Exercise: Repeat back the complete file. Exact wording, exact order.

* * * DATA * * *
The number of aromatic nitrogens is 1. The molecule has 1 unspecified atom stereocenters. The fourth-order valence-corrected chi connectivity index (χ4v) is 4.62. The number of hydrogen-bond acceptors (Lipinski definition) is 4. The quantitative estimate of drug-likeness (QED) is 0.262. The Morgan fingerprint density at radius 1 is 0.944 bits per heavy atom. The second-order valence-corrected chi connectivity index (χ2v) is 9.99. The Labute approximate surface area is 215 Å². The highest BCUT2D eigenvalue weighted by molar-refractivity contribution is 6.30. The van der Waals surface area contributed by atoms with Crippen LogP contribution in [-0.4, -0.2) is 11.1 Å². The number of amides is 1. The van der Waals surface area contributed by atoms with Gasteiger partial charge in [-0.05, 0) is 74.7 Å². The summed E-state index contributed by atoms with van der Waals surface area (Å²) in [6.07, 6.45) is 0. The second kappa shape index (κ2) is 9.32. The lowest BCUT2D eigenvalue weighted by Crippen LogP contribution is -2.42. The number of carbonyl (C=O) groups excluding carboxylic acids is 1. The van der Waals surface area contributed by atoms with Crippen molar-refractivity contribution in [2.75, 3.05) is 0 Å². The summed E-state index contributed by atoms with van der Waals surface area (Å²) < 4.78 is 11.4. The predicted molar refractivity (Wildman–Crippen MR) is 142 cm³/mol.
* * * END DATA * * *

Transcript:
The number of aromatic nitrogens is 1. The molecule has 1 unspecified atom stereocenters. The fourth-order valence-corrected chi connectivity index (χ4v) is 4.62. The number of hydrogen-bond acceptors (Lipinski definition) is 4. The quantitative estimate of drug-likeness (QED) is 0.262. The Morgan fingerprint density at radius 1 is 0.944 bits per heavy atom. The second-order valence-corrected chi connectivity index (χ2v) is 9.99. The Labute approximate surface area is 215 Å². The highest BCUT2D eigenvalue weighted by molar-refractivity contribution is 6.30. The van der Waals surface area contributed by atoms with Crippen LogP contribution in [-0.4, -0.2) is 11.1 Å². The number of amides is 1. The van der Waals surface area contributed by atoms with Gasteiger partial charge in [-0.05, 0) is 74.7 Å². The summed E-state index contributed by atoms with van der Waals surface area (Å²) in [6.07, 6.45) is 0. The second kappa shape index (κ2) is 9.32. The lowest BCUT2D eigenvalue weighted by Crippen LogP contribution is -2.42. The number of carbonyl (C=O) groups excluding carboxylic acids is 1. The van der Waals surface area contributed by atoms with Crippen molar-refractivity contribution in [2.75, 3.05) is 0 Å². The summed E-state index contributed by atoms with van der Waals surface area (Å²) < 4.78 is 11.4. The predicted molar refractivity (Wildman–Crippen MR) is 142 cm³/mol.